Scrooo
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A question for those with experience in any relevant field. Over the course of university ill be receiving 20k (not work). My logic was as follows. Whilst i could invest in an index fund, until im working and able to consistently add to it, the 7% return is unlikely to be substantial. However, i think in the next 20 years we are likely to see automation/AI begin to replace very simple jobs. Would investing perhaps £2k into a multitude of Ai/robot developing companies be a smart LONG term investment? It seems like a field guaranteed to take off and since ive diversified my portfolio I'd have maximised my chances at getting in on whoever takes over the market.

I'm an 18 year old with ZERO experience in stocks other than some research, so i thought it would be for the best to get opinions from those more knowledgeable. FYI, im aware of course nothing is guaranteed and for all i know i could lose the entire 20k, but its not something i need it's just additional money i receive from parents.
Last edited by Scrooo; 1 month ago
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lojawa
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Have you considered looking into financial services companies that do the investing for you, like Fidelity? I’d be wary of taking advice from online forums, as understanding the daily workings of financial advice and the stock market usually takes years of training and experience, and you can’t be sure whether the advice is sound. Probably better to do your own research or listen to some daily podcasts to develop your knowledge of market trends if you’re going to go it alone - the Financial Times might be a good place to start, and they have a specialist tech column with a podcast.
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Scrooo
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(Original post by lojawa)
Have you considered looking into financial services companies that do the investing for you, like Fidelity? I’d be wary of taking advice from online forums, as understanding the daily workings of financial advice and the stock market usually takes years of training and experience, and you can’t be sure whether the advice is sound. Probably better to do your own research or listen to some daily podcasts to develop your knowledge of market trends if you’re going to go it alone - the Financial Times might be a good place to start, and they have a specialist tech column with a podcast.
My understanding is companies like that aim for 10% averages (around there) with consistent trades. Im thinking of getting in early on a long-term, somewhat risky investment. I feel if i wanted consistent returns my money would be better off in the S&P500.
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Quady
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(Original post by Scrooo)
My understanding is companies like that aim for 10% averages (around there) with consistent trades. Im thinking of getting in early on a long-term, somewhat risky investment. I feel if i wanted consistent returns my money would be better off in the S&P500.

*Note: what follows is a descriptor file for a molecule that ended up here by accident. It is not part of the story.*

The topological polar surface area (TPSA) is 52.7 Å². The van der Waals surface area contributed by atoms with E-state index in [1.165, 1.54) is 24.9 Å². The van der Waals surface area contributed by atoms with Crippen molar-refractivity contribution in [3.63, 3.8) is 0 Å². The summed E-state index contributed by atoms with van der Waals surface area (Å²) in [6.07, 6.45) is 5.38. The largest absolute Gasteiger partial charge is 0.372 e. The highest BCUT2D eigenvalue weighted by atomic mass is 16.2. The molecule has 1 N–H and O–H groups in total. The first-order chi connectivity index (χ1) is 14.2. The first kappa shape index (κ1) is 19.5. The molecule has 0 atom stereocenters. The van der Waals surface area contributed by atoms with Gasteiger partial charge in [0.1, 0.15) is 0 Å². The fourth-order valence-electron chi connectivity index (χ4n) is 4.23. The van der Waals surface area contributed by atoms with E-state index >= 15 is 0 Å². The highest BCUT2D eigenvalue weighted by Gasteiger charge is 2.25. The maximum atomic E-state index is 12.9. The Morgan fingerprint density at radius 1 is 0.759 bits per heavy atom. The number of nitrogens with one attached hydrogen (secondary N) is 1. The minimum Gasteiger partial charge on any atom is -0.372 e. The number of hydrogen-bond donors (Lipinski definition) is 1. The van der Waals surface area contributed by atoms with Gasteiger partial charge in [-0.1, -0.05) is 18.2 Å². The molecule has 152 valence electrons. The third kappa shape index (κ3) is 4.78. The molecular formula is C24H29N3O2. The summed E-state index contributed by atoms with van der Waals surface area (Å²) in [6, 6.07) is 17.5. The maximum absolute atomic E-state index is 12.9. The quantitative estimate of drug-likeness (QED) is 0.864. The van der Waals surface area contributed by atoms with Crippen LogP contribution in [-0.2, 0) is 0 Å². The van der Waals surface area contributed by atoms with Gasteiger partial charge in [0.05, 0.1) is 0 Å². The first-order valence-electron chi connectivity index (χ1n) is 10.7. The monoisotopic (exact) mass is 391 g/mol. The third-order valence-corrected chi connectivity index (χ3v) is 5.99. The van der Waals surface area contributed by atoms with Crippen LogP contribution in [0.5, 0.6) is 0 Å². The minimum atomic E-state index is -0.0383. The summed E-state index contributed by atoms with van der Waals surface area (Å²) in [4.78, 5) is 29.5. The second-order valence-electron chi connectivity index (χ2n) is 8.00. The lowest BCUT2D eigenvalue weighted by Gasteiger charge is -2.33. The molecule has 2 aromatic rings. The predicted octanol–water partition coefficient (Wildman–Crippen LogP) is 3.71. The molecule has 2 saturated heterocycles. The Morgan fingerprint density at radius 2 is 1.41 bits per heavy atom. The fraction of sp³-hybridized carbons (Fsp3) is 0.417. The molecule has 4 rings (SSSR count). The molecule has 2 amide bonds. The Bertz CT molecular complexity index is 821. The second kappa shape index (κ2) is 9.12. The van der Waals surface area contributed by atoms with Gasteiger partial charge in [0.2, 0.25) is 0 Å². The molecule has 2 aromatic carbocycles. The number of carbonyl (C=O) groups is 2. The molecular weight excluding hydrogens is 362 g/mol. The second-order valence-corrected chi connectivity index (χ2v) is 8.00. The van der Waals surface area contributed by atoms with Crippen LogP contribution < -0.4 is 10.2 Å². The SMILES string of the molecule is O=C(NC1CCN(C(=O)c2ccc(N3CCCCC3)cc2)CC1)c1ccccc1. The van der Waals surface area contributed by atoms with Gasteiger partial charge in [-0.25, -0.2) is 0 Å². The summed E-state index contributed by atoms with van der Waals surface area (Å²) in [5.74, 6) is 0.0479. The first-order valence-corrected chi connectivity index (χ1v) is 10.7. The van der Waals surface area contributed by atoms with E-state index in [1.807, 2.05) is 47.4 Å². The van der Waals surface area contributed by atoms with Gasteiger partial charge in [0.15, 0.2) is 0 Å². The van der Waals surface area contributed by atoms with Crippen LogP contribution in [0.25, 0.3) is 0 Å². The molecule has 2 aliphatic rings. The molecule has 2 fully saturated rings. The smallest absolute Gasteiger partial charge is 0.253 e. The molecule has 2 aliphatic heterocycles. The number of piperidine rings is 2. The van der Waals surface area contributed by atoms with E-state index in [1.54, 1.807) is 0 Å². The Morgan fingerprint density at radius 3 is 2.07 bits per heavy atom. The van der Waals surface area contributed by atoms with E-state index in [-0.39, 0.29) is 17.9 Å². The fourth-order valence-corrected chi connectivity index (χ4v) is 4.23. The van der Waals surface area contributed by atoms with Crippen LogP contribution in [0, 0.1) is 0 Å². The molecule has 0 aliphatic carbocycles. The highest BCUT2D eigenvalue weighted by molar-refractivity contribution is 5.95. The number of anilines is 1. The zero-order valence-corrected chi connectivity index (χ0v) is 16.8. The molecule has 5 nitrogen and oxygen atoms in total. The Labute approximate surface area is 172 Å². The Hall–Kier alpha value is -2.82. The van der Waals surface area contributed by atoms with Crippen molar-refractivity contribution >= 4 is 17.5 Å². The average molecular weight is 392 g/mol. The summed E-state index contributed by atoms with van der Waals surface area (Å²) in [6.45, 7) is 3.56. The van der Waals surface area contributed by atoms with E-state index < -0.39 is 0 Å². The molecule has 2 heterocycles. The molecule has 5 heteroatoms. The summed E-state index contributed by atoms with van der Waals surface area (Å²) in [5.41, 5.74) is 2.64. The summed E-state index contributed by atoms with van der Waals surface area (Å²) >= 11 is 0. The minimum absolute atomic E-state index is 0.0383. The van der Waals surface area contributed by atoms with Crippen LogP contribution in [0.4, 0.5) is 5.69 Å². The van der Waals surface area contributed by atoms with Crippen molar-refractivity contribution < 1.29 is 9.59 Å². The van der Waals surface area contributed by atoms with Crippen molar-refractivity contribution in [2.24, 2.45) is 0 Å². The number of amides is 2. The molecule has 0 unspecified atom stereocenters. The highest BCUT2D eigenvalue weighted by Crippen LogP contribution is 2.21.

Sure you want to tie the money up for 20 years?
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Scrooo
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(Original post by Quady)
Sure you want to tie the money up for 20 years?
Most definitely. It's not something i need, please don't take that as arrogant, but just for context of how the money is to be invested.
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Scrooo
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Bump, any opinions on the safety of my original idea to invest in a multitude of AI stocks for the long-term?
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Jack22031994
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Yeah, I wouldnt be taking investing advice on here. Go and see an IFA as they are qualified and regulated to be able to give you financial advice.

Have you thought of maybe using some, if not all investing in property perhaps too? Diversity is key - not all eggs in one kinda thing. But as I said you should really speak to an IFA.
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Educate_Yourself
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Do not under any circumstances invest in a bunch of tech stocks hoping some will do really well. What you need to ask yourself is what do you want from your investments: do you want the money to grow over time or have a steady amount of money coming in every month? If you just want your money to grow then invest your money in a total stock market index fund on Vanguard not just the sp500 as you will want exposure to emerging markets as that is where the best potential for growth lies in the future. If you want income then property is your best bet as you have a large amount of capital but you may want to wait for a bit as the UK housing market is significantly overvalued.
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Zarek
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There’s a principle that the higher return you are looking for the higher the risk you take. You can mitigate risk to an extent by investing for the long term but you can still lose if you invest is something which later fails. 7% is a pretty reasonable return from investing while taking some risk. I would suggest getting some help to evaluate your risk attitude and then to invest in a balanced portfolio that matches it. An IFA will do this for a fee. You might be able get some free help from banks or investing companies. Your strategy seems very high risk albeit with my limited experience.

In my experience good safe investments are where the government or your employer will match contributions, give discounts, add lump sums. So I would look at a lifetime ISA and later companies with good pension and share save schemes.
Last edited by Zarek; 4 weeks ago
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Canary84